Gerard Meszaros advises on using the right abstraction level and automation tools when creating unit or system-level tests.
Roy Rapoport discusses canary analysis deployment and observability patterns he believes that are generally useful, and talks about the difference between manual and automated canary analysis.
Baraa Basata introduces Ansible, comparing it with Chef and Capistrano and exploring automation principles: disposable servers, package management, and applying design principles to infrastructure.
John Hughes discusses automated techniques that can improve testing, with war stories from Ericsson, Klarna and Volvo Cars, showing how to nail the hard stuff.
Emma Armstrong shows how to use Selenium and NUnit to automate web testing for C# applications. The sessions is useful to developers of other languages that Selenium supports – Java, Python, Ruby.
Dmytro Mindra discusses the tools and practices used for a game engine: Unit Testing and Test automation, Unity Runtime Test Framework, Continuous Integration, Game Test Framework, Performance Tests.
Wojciech Seliga shares from experience how complex it can be to deal with thousands of tests -unit, functional, integration, performance- for Atlassian JIRA and what they did to bring it under control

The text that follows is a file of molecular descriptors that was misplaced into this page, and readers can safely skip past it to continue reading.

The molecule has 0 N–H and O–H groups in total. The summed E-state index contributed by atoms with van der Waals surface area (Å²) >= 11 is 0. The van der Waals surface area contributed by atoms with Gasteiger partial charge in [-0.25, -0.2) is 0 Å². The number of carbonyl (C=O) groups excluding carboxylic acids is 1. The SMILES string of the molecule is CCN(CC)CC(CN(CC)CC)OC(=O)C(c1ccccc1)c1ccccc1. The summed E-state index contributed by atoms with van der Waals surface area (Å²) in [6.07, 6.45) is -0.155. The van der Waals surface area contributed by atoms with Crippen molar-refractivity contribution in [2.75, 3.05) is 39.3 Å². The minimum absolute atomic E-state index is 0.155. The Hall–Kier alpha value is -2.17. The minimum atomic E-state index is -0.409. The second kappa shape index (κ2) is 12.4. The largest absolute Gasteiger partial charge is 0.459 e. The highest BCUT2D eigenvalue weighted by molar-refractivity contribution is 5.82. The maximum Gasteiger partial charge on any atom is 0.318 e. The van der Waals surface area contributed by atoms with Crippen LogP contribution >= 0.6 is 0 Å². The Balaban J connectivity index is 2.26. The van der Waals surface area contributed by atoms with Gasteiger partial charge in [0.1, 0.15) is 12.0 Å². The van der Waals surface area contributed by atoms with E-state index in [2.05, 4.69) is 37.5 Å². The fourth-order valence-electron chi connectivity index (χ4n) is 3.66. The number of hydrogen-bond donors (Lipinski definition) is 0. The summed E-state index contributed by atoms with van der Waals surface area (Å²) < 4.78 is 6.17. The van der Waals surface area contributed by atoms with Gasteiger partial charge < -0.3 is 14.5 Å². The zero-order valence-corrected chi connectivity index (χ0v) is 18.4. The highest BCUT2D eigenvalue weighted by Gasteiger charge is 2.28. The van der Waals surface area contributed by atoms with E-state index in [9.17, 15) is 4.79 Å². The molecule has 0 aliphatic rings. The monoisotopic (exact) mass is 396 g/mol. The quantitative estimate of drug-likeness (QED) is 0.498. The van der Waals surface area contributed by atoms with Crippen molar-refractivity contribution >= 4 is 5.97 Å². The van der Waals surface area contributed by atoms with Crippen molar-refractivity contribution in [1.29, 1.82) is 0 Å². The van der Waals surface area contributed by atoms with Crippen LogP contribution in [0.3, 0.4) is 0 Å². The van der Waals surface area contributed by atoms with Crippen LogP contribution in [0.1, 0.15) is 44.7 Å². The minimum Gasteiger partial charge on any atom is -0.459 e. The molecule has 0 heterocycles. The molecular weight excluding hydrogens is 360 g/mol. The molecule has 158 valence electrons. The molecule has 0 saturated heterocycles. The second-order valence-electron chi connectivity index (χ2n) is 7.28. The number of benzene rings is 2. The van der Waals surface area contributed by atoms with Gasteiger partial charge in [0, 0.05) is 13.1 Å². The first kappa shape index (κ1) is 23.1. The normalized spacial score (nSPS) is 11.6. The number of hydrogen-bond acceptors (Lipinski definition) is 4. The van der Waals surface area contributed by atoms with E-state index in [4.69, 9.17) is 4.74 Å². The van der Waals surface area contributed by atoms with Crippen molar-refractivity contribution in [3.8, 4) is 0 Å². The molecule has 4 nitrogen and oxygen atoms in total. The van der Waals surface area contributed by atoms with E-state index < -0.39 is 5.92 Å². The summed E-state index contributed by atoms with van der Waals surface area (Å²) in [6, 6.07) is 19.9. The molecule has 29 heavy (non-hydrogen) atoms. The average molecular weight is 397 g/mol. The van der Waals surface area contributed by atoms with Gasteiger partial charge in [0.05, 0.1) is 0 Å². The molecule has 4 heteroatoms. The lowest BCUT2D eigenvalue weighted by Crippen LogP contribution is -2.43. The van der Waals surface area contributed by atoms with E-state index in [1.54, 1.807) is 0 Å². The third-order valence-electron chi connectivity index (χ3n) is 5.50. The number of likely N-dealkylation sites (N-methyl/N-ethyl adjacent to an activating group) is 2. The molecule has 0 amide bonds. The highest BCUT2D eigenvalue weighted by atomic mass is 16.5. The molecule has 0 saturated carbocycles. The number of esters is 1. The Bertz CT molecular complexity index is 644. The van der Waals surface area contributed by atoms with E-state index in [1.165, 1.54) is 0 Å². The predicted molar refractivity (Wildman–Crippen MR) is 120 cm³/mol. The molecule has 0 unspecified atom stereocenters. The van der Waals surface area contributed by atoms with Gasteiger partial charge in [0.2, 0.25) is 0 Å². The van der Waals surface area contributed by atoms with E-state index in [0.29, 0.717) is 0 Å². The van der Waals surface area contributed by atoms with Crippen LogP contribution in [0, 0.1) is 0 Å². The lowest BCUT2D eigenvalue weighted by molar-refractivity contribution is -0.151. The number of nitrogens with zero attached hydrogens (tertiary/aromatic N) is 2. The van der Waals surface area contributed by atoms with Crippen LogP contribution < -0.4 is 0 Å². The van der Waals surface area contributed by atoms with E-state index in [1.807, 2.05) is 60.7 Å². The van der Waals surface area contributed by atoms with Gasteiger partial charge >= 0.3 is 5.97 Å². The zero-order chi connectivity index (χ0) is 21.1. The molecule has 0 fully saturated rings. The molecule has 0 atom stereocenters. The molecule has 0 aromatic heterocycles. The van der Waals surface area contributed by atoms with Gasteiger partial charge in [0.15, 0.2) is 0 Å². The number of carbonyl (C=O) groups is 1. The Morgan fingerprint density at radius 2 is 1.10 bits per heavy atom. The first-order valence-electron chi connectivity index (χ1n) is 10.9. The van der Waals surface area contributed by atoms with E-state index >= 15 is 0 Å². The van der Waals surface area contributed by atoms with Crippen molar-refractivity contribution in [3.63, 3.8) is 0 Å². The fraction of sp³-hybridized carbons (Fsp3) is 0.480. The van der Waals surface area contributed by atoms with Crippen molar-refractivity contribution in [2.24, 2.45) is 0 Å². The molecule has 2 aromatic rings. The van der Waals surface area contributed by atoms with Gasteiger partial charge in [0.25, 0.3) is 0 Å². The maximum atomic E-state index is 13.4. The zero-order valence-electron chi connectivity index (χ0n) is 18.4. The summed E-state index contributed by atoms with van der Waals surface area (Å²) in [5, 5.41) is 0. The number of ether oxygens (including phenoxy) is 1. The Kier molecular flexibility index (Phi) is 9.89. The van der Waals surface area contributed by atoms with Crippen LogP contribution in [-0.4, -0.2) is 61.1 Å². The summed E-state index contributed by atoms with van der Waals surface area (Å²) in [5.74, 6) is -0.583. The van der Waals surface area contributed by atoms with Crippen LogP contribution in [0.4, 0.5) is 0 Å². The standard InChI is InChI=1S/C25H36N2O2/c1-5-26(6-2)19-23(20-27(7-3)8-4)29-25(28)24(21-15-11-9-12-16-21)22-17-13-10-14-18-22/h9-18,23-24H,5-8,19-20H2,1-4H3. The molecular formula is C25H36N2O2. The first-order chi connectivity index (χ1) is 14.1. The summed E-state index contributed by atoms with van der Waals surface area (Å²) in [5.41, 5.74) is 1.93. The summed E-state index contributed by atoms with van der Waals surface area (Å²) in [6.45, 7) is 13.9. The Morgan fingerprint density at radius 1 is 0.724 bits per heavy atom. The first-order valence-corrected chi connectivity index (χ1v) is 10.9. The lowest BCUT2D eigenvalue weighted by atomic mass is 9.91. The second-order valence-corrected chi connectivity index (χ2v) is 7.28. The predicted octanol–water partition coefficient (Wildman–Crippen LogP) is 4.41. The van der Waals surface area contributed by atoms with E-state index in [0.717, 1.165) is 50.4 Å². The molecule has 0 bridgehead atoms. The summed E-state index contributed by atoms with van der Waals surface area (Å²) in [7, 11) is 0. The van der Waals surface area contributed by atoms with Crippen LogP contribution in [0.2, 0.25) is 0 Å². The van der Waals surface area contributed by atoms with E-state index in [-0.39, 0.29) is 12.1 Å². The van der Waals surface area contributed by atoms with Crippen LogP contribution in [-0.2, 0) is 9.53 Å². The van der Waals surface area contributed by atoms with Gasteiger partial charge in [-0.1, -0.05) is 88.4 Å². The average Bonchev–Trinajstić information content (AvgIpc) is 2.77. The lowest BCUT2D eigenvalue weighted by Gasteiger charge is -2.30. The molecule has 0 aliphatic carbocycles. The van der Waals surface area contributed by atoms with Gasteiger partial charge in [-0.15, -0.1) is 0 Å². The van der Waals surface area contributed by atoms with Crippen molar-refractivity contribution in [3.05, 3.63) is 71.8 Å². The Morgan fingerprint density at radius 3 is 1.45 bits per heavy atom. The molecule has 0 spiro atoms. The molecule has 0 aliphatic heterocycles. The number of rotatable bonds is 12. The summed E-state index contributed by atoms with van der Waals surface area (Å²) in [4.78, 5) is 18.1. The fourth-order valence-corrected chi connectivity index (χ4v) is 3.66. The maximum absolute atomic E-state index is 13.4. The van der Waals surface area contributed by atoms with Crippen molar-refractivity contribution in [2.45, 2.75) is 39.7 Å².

Patrick Smacchia shares code analysis-related practices -structuring code, measuring code quality, automated tests, code contracts, reporting progress, trending- based on his experience with NDepend.
Janet Gregory explains how testing activities are included throughout the Agile process, and how a tester can add value, discussing ATDD (Acceptance Test Driven Development), and exploratory testing.
Terry Bunio outlines the requirement of a tSQLt-based ETL test framework, showing how tests execute in a demonstration.
John Hughes discusses automated testing techniques that can catch more code defects, with war stories from the likes of Ericsson, Volvo Cars, and Basho Technologies.
Seb Rose explores the choices a team needs to make when considering which Agile test practices to adopt, urging teams to practice, practice, practice until they are happy with the way they code.